Watch Before Viewing Moon

Prepare for launch as suggests some atmospheric sci-fi gems to watch before viewing next week’s new release, Moon.

It is the not too distant future and man has solved all of its energy problems with the discovery that an energy rich gas, Helium 3, can be harvested from the surface of the moon. Sam Rockwell plays Sam Bell, a miner on a three year contract on the moon’s surface. He is alone except for the helpful robot Gerty (voiced by Kevin Spacey) and in the final weeks of his contract things start to become a little strange; surface communication seems to be cut off, Gerty begins to act strangely and Sam starts to see a mysterious female figure that he cannot explain. Sam soon discovers he is not alone. When you watch Moon there is a strange sense of sci-fi déjà vu; clearly director Duncan Jones has a lot of affection for the genre and if you’re familiar with some of the greats, you can clearly see his influences. With that in mind, offers this refresher course in great films of the final frontier.

1. 2001: A Space Odyssey

It would be extremely hard to avoid associations with 2001: A Space Odyssey when making a film set on a space station; but then surely that’s a good thing? Stanley Kubrick’s 1968 opus was a design masterpiece and created the definitive look for cinematic space travel. Moon wears this influence on its sleeve (incidentally both were filmed in Shepperton Studios) – the mining station is a clear homage to the interiors of 2001, all gleaming white surfaces. It also showed the potential this beautiful environment has to terrify the audience; as Kubrick transformed the at first benign ship’s computer HAL, into a menacing presence and the beautiful surroundings into a claustrophobic setting.

2. Silent Running

This 1972 film may have passed a lot of sci-fi fans by; it has rarely seen the light of day on television but it is very much worth the effort of getting hold of a copy. The film is set in the not too distant future, when plant life on earth has all but vanished. A preservation effort is underway on a fleet of greenhouse ships orbiting earth. However when orders are given to return most of the fleet to commercial service, one of the workers Freeman Lowell decides to go against orders to preserve his beloved plant life with the help of his robotic colleagues. The film has a wonderful central performance from Bruce Dern and is particularly pertinent in today’s environment.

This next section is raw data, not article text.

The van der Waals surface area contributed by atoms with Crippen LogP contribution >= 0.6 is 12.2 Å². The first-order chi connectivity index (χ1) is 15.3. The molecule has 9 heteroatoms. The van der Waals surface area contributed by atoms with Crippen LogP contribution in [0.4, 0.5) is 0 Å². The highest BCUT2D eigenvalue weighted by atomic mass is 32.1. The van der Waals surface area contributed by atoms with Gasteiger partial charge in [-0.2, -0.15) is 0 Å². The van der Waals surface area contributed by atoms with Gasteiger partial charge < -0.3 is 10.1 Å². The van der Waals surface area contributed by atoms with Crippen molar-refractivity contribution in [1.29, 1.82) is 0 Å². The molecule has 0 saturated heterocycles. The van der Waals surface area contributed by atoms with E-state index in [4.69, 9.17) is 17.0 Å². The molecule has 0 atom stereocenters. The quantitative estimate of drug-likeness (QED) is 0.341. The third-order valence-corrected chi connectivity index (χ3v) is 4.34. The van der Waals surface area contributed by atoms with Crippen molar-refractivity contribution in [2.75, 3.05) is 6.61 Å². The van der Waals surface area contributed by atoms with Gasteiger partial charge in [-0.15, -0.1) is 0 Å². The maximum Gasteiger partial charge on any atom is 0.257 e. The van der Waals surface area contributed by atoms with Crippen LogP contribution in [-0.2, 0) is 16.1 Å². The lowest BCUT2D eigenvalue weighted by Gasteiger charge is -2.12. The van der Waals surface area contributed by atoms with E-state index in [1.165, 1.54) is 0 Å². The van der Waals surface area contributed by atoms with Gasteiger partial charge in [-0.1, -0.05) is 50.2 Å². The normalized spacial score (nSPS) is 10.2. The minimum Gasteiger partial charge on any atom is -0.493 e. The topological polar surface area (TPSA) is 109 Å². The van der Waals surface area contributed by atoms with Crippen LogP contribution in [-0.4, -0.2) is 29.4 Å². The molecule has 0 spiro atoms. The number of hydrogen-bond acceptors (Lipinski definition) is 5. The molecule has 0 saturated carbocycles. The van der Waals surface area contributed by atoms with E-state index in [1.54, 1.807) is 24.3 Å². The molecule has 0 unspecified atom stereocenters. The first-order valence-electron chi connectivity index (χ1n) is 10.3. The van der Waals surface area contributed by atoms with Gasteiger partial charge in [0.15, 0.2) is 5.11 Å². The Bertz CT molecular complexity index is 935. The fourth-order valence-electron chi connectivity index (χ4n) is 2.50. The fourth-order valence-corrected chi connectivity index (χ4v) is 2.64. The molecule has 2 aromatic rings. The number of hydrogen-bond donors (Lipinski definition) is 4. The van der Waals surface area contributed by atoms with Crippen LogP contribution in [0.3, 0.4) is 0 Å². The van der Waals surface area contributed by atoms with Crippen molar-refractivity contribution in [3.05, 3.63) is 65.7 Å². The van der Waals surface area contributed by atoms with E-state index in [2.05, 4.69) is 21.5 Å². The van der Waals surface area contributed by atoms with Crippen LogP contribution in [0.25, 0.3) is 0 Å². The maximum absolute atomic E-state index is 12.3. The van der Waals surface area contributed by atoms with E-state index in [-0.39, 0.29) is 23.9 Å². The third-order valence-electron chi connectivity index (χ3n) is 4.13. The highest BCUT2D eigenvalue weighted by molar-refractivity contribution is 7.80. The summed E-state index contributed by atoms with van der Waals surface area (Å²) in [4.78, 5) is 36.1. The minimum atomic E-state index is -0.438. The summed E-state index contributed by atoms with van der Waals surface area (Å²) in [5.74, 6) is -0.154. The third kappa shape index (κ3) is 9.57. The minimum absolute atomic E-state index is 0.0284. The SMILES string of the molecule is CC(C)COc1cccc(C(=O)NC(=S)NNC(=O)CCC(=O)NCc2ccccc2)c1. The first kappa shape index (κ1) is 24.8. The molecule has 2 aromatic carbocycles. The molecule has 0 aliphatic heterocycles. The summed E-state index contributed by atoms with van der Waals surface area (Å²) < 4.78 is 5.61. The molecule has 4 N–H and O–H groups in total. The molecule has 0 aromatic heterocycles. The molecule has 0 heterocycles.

3. Solaris

Wait come back! We aren’t talking about the tedious remake starring George Clooney! If you’ve only seen that remake you could definitely be forgiven for being less than enthusiastic to see the 1972 Tarkovsky original; but trust us, it’s great! Solaris is a far away planet covered in an ocean that seems to house a mysterious alien consciousness. Kris Kelvin is stationed on the base above the mysterious ocean to investigate but soon begins to see his wife Hari, who died ten years previously. The film is not action-packed but is eerie and atmospheric in a way that’s very reminiscent of 2001.

4. Wall E

All of our films so far have shown how the isolation of space effects human beings but Pixar’s Wall E took it one step forward to look at how 700 years of isolation affects the robot hero. After years of treating the planet like a garbage dump, human beings have been forced to leave planet earth. Wall E is left behind to clear up and over this time he begins to develop human like qualities and longs for some company. As usual for Pixar, the film looks beautiful and Wall E is one of the most compelling characters ever animated – surprising giving the fact that he doesn’t talk further than saying his own name and we have to become endeared to him thanks to his actions – but it’s amazing what a big pair of eyes can do to an audience!

Moon hits Irish cinemas Friday, July 17th